October 2, 2018 Facebook Twitter LinkedIn
Member Update

CEC’s brand-new five-part webinar series on information technologies in the workplace starts tomorrow.

Presented in partnership with MCA Hamilton Niagara, this five-part series will give participants insights into trends and traps facing companies today, and best-practice tips, tools and techniques used to help IT implementations in small to mid-sized businesses.

Learn more about ways your company can plan for, and use its IT resources more effectively, and register to attend this important series.

MCA Canada is pleased to announce that it has named its scholarship series after now-retired and long-time president Richard McKeagan.

McKeagan served for more than 28 years as president and CEO of MCA Canada. During a career that spanned more than 40 years, he was instrumental in launching such initiatives as the Construction Education Council, the Mechanical Service Contractors of Canada, and the National Trade Contractors Council of Canada.

MCA Canada awards its suite of scholarships annually to post-secondary students and graduates wishing to pursue careers in the mechanical contracting industry.

The MCA Canada Board of Directors voted to rename the scholarship series to the Richard McKeagan Scholarship Series as a tribute to McKeagan's long service and meaningful contributions to this association.

The newly formed Nova Scotia Prompt Payment Coalition is calling on the provincial government to enact appropriate legislation to improve the payment timetable in Nova Scotia’s construction sector.

In last week's edition of Just the Fax, we introduced the members of the 2018–19 MCA Canada Board of Directors. Unfortunately, we omitted four members from our list. Not pictured here are board members Brad Diggens, Tim Padfield, Scott Munro and Quentin Bevan.


Front row (L to R) are the members of the MCAC Executive Committee: Derek Ermen, Wayne Davidson, Dave Flamand, Jack Bavis, MCAC CEO Pierre Boucher, Dave Holek

Back row (L to R): Charlie Webb, Dale Miller, John Warnica, Luc Kadziolka, Mike Miller, Brad Mason, Scott Kerr, Joe Givens, Ian Arbuckle, Serge Robert, Charles Savoie

Not pictured: Brad Diggens, Tim Padfield, Scott Munro and Quentin Bevan.


Bringing the digital age to the construction site has been a long and slow journey and the emergence of global centres of innovation are aiming to accelerate that effort.

More than half of all workplace tasks will be carried out by machines by 2025, organizers of the Davos economic forum said in a report released Monday that highlights the speed with which the labour market will change in the coming years.


More than 1,000 students have completed the 10-day PM CEC/University of Waterloo course since its inception in 2000. This latest session is sure to be another sellout. If you have new hires or people looking to upgrade or refresh their PM skills, this is the course for them! As a bonus, the program is Gold Seal-accredited for those who wish to pursue their certification.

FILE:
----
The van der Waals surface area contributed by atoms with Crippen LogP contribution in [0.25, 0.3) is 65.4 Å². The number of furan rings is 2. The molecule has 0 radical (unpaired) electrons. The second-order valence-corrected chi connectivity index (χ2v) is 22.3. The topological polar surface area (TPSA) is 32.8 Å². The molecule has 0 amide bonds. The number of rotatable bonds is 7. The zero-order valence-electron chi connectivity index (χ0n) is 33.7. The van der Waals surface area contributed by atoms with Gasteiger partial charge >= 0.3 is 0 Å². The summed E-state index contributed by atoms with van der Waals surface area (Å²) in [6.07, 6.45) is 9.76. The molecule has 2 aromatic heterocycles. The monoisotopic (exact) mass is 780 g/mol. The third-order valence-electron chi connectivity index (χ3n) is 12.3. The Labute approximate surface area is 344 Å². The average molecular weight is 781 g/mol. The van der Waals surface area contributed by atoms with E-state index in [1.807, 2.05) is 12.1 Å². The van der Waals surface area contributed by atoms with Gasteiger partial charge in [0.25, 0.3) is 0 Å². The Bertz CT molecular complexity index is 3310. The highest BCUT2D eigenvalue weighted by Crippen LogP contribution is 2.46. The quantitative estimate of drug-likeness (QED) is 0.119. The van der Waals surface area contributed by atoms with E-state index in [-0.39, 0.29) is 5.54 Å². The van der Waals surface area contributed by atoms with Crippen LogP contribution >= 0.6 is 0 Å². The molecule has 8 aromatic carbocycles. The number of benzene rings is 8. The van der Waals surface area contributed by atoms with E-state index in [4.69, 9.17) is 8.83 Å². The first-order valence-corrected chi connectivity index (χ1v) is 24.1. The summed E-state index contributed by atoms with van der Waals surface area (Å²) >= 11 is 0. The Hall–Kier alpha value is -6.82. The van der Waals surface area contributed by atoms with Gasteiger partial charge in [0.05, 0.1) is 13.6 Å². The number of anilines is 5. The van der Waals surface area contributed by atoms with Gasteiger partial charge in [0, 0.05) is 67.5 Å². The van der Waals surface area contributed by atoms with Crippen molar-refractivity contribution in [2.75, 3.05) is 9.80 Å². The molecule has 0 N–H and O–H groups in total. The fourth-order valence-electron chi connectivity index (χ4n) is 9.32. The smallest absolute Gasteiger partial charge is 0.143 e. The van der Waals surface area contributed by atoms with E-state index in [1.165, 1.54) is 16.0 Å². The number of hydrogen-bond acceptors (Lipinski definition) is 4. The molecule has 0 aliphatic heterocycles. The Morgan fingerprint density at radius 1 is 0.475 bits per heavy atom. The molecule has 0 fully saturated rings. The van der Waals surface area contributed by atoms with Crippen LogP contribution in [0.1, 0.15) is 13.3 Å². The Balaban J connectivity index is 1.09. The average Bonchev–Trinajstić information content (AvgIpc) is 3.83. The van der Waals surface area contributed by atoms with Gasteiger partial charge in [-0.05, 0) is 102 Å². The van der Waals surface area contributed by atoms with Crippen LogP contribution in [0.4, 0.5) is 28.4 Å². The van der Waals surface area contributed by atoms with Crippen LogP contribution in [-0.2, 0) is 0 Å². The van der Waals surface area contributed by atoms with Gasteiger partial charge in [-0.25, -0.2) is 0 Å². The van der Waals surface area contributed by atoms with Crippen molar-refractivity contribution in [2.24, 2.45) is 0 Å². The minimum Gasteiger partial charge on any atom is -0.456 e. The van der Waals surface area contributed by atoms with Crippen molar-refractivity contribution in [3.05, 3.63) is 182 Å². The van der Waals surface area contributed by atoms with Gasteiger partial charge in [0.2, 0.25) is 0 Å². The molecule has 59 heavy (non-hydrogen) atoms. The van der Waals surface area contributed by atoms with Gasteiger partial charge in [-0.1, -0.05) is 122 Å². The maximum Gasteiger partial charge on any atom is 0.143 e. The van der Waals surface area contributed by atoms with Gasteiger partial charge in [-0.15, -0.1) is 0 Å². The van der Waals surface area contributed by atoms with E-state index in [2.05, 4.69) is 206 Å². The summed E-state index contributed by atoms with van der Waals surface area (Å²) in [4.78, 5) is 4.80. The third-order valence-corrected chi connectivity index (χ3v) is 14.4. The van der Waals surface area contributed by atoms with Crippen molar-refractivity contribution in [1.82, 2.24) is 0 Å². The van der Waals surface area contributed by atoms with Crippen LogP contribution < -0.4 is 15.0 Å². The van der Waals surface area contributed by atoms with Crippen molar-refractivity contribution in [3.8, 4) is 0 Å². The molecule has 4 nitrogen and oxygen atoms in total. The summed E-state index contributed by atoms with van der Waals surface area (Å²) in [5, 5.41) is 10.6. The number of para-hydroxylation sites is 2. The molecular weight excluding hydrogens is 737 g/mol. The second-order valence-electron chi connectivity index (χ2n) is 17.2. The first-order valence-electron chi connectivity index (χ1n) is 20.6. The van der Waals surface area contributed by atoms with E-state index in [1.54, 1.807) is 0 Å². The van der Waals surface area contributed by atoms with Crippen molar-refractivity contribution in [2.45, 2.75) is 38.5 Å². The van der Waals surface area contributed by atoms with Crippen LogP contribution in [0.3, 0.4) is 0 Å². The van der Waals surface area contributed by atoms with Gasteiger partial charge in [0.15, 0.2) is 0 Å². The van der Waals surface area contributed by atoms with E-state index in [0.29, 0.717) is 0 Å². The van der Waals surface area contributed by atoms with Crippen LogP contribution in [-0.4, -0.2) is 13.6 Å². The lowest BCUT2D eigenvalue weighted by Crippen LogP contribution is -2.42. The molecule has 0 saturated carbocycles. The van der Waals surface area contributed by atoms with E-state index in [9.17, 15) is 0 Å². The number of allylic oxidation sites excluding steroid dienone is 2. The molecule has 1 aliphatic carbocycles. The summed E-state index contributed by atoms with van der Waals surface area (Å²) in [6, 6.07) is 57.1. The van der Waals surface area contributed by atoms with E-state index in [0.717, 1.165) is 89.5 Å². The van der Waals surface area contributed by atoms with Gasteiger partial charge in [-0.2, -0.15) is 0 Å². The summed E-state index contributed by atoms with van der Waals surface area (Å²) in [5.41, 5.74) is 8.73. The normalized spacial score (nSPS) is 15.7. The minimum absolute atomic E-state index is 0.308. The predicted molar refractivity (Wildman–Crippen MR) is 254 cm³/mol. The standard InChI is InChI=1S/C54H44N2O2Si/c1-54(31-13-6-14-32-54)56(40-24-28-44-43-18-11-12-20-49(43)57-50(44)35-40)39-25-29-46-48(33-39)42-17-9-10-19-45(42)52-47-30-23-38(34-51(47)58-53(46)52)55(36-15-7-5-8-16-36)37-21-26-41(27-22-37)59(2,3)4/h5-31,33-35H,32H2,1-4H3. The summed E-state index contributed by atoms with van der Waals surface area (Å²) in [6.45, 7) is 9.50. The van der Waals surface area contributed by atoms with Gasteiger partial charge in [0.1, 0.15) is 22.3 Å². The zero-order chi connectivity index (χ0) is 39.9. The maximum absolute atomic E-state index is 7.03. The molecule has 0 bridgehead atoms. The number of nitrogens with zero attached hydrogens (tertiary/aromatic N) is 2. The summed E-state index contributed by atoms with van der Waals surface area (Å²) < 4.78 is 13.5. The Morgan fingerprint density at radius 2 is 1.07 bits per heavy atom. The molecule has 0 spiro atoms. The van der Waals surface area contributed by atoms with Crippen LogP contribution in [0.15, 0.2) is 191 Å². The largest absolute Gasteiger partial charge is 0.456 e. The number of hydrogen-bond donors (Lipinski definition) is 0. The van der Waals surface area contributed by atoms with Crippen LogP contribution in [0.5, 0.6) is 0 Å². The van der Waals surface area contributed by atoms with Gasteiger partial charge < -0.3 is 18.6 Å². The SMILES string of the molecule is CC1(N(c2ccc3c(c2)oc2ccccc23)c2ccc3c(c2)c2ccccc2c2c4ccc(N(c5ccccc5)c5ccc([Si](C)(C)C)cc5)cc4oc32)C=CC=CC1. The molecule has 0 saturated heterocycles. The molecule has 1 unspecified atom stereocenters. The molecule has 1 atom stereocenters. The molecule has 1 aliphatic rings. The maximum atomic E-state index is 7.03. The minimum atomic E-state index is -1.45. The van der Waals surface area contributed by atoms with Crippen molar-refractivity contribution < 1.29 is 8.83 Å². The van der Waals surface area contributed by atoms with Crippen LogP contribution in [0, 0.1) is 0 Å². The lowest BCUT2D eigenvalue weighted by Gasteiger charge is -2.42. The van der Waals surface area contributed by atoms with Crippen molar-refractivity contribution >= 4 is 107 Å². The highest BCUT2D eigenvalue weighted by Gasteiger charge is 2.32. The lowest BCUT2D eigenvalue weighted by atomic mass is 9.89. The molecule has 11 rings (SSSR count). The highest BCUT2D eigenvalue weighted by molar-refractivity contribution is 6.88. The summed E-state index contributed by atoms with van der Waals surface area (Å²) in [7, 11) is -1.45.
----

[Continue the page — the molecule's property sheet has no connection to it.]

American engineer Fluor has announced that it will use IBM’s artificial intelligence (AI) system Watson on large projects from inception to completion. The aim is to predict how engineering, procurement, fabrication and construction will perform, and then measure in real time how they do.

The year 2017 marked a considerable change in how construction technology was viewed. Industry-wide, the conversation shifted from the need to adopt technology to the best strategies and technology solutions for maximizing investment. Heading into the new year, construction was primed for full digital disruption. 


Click below for the latest prompt payment in the construction industry payment tables.

Manufacturing sector grew 1.2 percent in the month, its strongest showing since November 2017.

1535: Having landed in Quebec a month ago, Jacques Cartier reaches a town, which he names Montreal.
1780: John André, a British Army officer, is hanged as a spy by the Continental Army during the American Revolutionary War for assisting Benedict Arnold’s attempted surrender of the fort at West Point, New York, to the British.
1870: The papal states vote in favor of union with Italy. The capital is moved from Florence to Rome.
1871: Mormon leader Brigham Young, 70, is arrested for polygamy. He is later convicted, but the U.S. Supreme Court overturns the conviction.
1879: A dual alliance is formed between Austria and Germany, in which the two countries agree to come to the other’s aid in the event of aggression.
1909: Orville Wright sets an altitude record, flying at 1,600 feet. This exceeded Hubert Latham’s previous record of 508 feet.
1950: The comic strip Peanuts, by Charles M. Schultz, makes its first appearance in newspapers.
1964: Scientists announce findings that smoking can cause cancer.
1967: Thurgood Marshall, the first African-American Supreme Court justice, is sworn in.
1980: Congressional Representative Mike Myers is expelled from the U.S. House for taking a bribe in the Abscam scandal, the first member to be expelled since 1861.
1990: Flight 8301 of China’s Xiamen Airlines is hijacked and crashed into Baiyun International Airport, hitting two other aircrafts and killing 128 people.
2001: NATO backs U.S. military strikes in the wake of the September 11 terrorist attacks.


This event will provide educators, Indigenous organizations and policymakers the opportunity to learn about programs supporting Indigenous student engagement & career advancement.




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